Why I miss Ramadan…

I miss Ramadan.

Not the fasting and praying by any means, but the insanely warm and tingly atmosphere, the food and chattiness and thankfulness.

It gets to you.

Because the whole city is awake, and even the littlest of your cousins is up at 4am. You sit on chairs beneath your building, with battery lights and summery breezes, with watermelon and football matches and the sweet smoky scent of arguileh. You hold babies whose faces are sticky with cake as you bat at bugs with a long, sizzling mosquito swatter.


{Sunset in Beirut, sunset in Doha}

You break fast with dates and a tall glass of ayran every evening and there will be a thousand pumpkin seed husks spit into the garden from the porch before the moon sets. By then, everyone will be too full and relaxed to care about yelling at their kids when they run off to buy cheap chocolate and peanut puffs,  firecrackers and water pistols from the corner store.

And  there are lanterns everywhere and dozens of hands hold dozens of palm-high tea glasses that glow amber-red.  Every summer fruit is stacked high on platters and  you stand on a ladder and cut grape clusters straight from the vine overhead.

And though you are full to bursting, you can’t help but nibble at those sheets and sheets of Arabic sweets dripping with syrup and cheese and pistachio and that one candied orange blossom that tastes like wax.

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{My father’s village home}

And at no other time do you turn on the radio with a glass of water in hand at dusk and the jingles drive you nuts while you wait for the adhan to come warbling out.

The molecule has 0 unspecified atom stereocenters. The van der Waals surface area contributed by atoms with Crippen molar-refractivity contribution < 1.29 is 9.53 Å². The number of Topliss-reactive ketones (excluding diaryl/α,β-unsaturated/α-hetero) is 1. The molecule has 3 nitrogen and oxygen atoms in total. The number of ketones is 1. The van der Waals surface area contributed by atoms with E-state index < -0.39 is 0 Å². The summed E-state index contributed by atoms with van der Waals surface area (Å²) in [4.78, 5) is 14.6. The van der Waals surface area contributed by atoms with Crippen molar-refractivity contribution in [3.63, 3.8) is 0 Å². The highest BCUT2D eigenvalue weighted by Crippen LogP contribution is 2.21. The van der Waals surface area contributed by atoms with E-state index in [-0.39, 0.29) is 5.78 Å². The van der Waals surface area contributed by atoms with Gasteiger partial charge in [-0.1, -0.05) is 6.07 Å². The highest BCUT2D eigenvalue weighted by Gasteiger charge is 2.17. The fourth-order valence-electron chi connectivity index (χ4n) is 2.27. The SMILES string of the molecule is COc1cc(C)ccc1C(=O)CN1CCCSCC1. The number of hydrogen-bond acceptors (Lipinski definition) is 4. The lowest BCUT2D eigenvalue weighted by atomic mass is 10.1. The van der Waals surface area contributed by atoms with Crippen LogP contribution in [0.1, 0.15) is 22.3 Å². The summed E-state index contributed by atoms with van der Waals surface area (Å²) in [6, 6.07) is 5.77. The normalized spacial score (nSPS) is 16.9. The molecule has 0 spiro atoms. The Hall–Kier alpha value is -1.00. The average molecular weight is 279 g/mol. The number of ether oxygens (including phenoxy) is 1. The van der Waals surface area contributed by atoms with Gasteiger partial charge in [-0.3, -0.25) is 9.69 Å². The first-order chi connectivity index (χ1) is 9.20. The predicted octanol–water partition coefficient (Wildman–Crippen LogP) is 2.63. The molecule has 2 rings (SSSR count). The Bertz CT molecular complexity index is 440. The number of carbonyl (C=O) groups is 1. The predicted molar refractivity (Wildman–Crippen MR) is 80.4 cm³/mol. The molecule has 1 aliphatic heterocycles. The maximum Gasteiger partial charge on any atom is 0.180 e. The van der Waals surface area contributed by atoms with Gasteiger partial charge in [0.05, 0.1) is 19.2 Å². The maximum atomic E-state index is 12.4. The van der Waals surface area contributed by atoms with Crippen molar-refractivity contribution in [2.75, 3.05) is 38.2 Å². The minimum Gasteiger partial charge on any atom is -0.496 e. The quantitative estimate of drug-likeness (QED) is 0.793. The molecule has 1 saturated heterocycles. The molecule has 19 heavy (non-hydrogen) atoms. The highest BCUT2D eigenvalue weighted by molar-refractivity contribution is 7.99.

And you never get  tired of cheese sambousak and lentil soup and fattoush even though you start with them every night because it is that familiar and comforting. And you watch pine nuts swirl in your iced jallab as you vaguely wonder why you never drink it any other time of the year.

There is a drummer walking the streets before dawn. He strikes his drum with slow, deep booms to wake those in slumber to  their last meal before the day breaks.

And, even though you are twenty three years old and have work in the morning, your mother still shakes you awake when he comes around, and pushes a mug of warm milk to your lips. The drummer in the street syncs in time with your sleepy gulps.

Yes, I miss Ramadan. I miss home.


{My mother’s village home}

Here is to a happy, willing, and safe Ramadan for all Muslims and members of Muslim families everywhere.

My wish and hope is that out ex-Muslims and non-Muslims from Muslim families will still be welcome among their families and cultures. My hope is that we never have to say goodbye to home, that home remains a safe and welcoming place even if we choose not to fast, choose not to pray.


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